Colonial Church has taken October to celebrate 500 years of the Protestant Reformation. We've remembered Martin Luther, and the "priesthood of we believers."
It's been a month of discerning as a church the ways God may be calling us to be re-formed. Guest preachers have come to give us background and fresh insights on the Reformation, and some of the ways "church" needs to be "re-formed" today.
Our preacher today was a tall, willowy African-American woman University volleyball player, mother of two young children, and pastor of a "church plant" call Lighthouse Covenant Church in north Minneapolis. She's a protege' of Professor Kyle Roberts, former professor at Bethel Seminary and new Dean at United Theological Seminary, and a member of Colonial Church.
Dee McIntosh moved gracefully on the platform, speaking from Peter's Second Letter, in short, almost stacatto sentences on the crisis in the church today. The crisis is that statistically 59% of young people growing up in the church are leaving, and won't come back.
The reason, she says, is the church itself: Us. Who don't make the young feel welcome. Who don't offer a good reason why they should come back. She repeats, "That's the crisis."
One thing that needs to happen, she says, is for churches to become "confessing" churches. Churches willing to say "sorry" for their self-centeredness. Sorry for being more interested in themselves, and the old way, instead of reaching out to the visitors and welcoming them with love.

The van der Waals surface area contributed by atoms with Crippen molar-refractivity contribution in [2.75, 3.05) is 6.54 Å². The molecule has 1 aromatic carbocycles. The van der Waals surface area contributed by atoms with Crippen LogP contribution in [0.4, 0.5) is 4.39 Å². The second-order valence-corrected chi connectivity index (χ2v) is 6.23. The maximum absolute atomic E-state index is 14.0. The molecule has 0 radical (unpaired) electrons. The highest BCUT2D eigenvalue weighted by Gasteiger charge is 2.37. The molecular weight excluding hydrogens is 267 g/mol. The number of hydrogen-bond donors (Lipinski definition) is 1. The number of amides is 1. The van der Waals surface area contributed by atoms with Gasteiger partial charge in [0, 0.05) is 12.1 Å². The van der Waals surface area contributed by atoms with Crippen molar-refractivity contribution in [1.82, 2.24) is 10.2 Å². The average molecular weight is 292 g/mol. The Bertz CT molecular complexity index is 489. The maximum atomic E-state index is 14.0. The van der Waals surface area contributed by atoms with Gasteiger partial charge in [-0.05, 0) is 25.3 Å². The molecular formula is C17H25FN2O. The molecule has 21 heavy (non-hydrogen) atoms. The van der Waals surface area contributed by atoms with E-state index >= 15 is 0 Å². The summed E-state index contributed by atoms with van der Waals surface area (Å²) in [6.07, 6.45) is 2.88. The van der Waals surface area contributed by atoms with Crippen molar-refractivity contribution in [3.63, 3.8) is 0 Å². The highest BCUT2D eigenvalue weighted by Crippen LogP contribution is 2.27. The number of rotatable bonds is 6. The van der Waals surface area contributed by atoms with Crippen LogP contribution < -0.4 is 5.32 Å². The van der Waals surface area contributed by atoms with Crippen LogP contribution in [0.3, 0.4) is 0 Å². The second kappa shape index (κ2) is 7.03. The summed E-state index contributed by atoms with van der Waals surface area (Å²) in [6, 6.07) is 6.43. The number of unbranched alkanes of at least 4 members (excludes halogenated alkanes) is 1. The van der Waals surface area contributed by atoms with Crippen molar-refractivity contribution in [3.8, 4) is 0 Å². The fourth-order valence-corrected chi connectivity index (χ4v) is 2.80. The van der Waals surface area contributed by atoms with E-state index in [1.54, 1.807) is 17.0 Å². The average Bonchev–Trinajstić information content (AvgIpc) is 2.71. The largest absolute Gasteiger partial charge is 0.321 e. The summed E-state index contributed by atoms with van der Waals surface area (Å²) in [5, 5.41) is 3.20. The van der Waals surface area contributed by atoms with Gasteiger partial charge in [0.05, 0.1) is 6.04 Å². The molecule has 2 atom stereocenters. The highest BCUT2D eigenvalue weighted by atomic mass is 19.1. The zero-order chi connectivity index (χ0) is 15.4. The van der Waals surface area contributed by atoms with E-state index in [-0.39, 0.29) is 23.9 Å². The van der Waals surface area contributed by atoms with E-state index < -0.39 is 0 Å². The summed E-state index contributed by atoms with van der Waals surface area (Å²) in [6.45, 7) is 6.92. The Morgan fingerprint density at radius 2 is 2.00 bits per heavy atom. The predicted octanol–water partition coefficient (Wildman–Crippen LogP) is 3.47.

I thought of the 400 high school kids who came eagerly each Sunday night during the 1980's to be together with each other and the leaders who loved them.
I thought of the young woman who is an Assistant Attorney General in a western state, who writes each year to say, "I am trying every day to live by the faith that I was taught in my growing up years at Colonial."
Nor is she alone. And yet, the times have changed. We are a self-centered society, that has turned inward, and grown cynical about church, and things of faith.
As I grow older, I find myself longing for the beloved community. I find I need to be among the believers. I pray that for all people, young and old.
After church today we went to the after-session in the Hearth Room. Kyle Roberts was presenting our winsome guest preacher for a question and answer time. My Molly went straight to the front row. I resisted.
Then suddenly, as questions were invited, her hand went up and she spoke out of the deep pain she feels over slavery in America, and the wounds it still inflicts on our society. She was speaking to Kyle and to the young guest minister, earnestly and in tears. I knew what she was saying. She would not let a minute pass without herself saying "Sorry" for slavery, and going to her knees before the two young leaders.
With great grace the young woman minister touched her and, I believe, forgave her.
In a sense she was forgiving us all. For this little, white-haired senior woman had repented before the stranger, and incidentally shown that Colonial Church is itself a "confessing" church.
They did not know that this woman, at the call of God, had done this all over the Genocide countries of Africa. "Why have you brought me here?" she had asked God. "To ask forgiveness for what you and your people of the West did to divide these people from each other," He answered.
She has been faithful to that, all the years since. And her daring has marked the whole ministry of the Pilgrim Center for Reconciliation, as we have seen that to open the door to forgiveness and healing, we ourselves must come to the deep work, by ministering on our knees.
It was moving for us all, an act itself, of re-formation.
Arthur A Rouner, Jr -
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ARTHUR ROUNER MINISTRIES